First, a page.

The Arabs spread stories about the spices: for example, that cinnamon grew in deep glens infested with poisonous snakes. Further, great birds picked the twigs of the trees to make their nests, which were then raided at great personal risk by bold villagers to collect the cinnamon. The Romans were not fooled, however, and the great historian Pliny the Elder (23-79 ce) ridiculed the reports and stated the obvious: “All these tales have been evidently invented for the purpose of enhancing the price of these commodities.”

It was the Portuguese who turned a business into colonial domination. Unsatisfied with simply buying spices from the natives, by the 1500s they conquered Sri Lanka and the Spice Islands. In 1621, they lost control of this region to the Dutch, who burned all the clove trees except on two islands in order to drive up prices. Their monopoly was broken when a Frenchman stole nutmeg and clove seedlings and established them on the island of Mauritius. Finally, driven still by the value of spices, the British entered the picture, ending up in control of India (and pepper), and Sri Lanka (and cinnamon), while the Dutch kept the Spice Islands.

The ancient Indians, too, were active seafarers, traveling about Southeast Asia at least as far back as 543 bce. K.T. Acharya in his fascinating book, Indian Food: A Historical Companion, believes the ancient trade connections extended even to South America and Mexico. A stone inscription in an Indian script in Mexico, he claims, records that a merchant named Vusaluna, captain of a ship, explored the coastline in 923 ce, long before Columbus. This may seem farfetched, but there is one very compelling piece of evidence–corn (or maize), native solely to the Americas. Clearly visible on existing sculptures dating to the 11th to 13th century ce in Karnataka State, India, are ears of corn.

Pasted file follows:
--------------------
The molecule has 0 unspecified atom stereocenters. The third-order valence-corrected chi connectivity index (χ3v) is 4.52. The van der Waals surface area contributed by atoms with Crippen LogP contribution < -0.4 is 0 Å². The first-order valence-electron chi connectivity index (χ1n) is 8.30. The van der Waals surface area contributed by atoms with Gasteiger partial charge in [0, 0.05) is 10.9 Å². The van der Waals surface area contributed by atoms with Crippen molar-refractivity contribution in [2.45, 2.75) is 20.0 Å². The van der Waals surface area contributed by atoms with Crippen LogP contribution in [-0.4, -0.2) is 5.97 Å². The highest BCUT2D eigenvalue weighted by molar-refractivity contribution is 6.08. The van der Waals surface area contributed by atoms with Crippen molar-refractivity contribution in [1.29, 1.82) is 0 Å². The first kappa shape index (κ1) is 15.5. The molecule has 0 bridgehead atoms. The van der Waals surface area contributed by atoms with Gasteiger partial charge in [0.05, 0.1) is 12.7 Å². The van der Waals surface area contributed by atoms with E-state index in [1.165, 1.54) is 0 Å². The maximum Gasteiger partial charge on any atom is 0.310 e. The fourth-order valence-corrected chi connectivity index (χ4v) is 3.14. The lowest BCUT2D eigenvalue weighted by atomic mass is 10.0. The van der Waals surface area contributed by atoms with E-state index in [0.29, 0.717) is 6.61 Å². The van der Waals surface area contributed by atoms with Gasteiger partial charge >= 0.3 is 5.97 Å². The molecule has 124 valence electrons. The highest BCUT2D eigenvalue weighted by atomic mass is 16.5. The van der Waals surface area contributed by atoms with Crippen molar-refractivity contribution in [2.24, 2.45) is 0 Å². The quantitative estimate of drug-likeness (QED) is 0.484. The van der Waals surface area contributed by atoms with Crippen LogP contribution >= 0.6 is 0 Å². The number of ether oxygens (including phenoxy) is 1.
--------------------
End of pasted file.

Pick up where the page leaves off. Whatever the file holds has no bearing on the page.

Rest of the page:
Corn wasn’t the only foodstuff to travel backwards along the spice routes. Anise originated in the Mediterranean, as did coriander, cumin, fennel, fenugreek and mustard. But the real shocker to any Indian is bound to be red peppers. In fact, you might want to sit down for this: All red peppers (and green and yellow, the entire capsicum clan) come from the Americas!

Still with us? Yes, hard to believe as it may be, Columbus collected the peppers during his voyages, introducing them to Europe upon his return. They were eventually brought by Portuguese spice traders to India about 1750, where they were an instant hit. Today it is hard to imagine Indian food without cayenne and its relatives. Not that the ancient Indians lacked heat; they had ground pippali (piper longum, called long pepper in English) roasted in ghee–plenty hot enough.

It is no understatement that the spice trade decisively shaped modern India, Southeast Asia and the entire Americas. So, the power of pepper is nothing to sneeze at, even though today an ounce of gold will buy 230 pounds of it.



Chai is that rich Indian drink made from fine tea, cloves, cinnamon, ginger, black pepper, cardamom and milk, all carefully blended and boiled down in a process that might take half-an-hour. It is the latest Indian delicacy to enter mass production, reported on here